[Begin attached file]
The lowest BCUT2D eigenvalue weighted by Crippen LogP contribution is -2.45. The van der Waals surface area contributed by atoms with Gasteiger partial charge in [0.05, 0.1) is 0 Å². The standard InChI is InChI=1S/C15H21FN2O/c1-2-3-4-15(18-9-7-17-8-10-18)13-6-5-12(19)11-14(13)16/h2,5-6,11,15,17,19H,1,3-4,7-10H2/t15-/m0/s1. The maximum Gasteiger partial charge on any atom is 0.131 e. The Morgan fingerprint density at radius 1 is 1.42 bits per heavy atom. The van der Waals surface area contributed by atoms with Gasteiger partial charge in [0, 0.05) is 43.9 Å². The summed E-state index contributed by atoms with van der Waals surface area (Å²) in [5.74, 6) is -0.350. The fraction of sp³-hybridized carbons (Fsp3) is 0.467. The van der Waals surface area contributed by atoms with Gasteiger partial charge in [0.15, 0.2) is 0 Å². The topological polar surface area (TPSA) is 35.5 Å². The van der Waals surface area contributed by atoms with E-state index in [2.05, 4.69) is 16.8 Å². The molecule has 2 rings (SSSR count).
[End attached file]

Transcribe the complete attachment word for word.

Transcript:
The lowest BCUT2D eigenvalue weighted by Crippen LogP contribution is -2.45. The van der Waals surface area contributed by atoms with Gasteiger partial charge in [0.05, 0.1) is 0 Å². The standard InChI is InChI=1S/C15H21FN2O/c1-2-3-4-15(18-9-7-17-8-10-18)13-6-5-12(19)11-14(13)16/h2,5-6,11,15,17,19H,1,3-4,7-10H2/t15-/m0/s1. The maximum Gasteiger partial charge on any atom is 0.131 e. The Morgan fingerprint density at radius 1 is 1.42 bits per heavy atom. The van der Waals surface area contributed by atoms with Gasteiger partial charge in [0, 0.05) is 43.9 Å². The summed E-state index contributed by atoms with van der Waals surface area (Å²) in [5.74, 6) is -0.350. The fraction of sp³-hybridized carbons (Fsp3) is 0.467. The van der Waals surface area contributed by atoms with Gasteiger partial charge in [0.15, 0.2) is 0 Å². The topological polar surface area (TPSA) is 35.5 Å². The van der Waals surface area contributed by atoms with E-state index in [2.05, 4.69) is 16.8 Å². The molecule has 2 rings (SSSR count).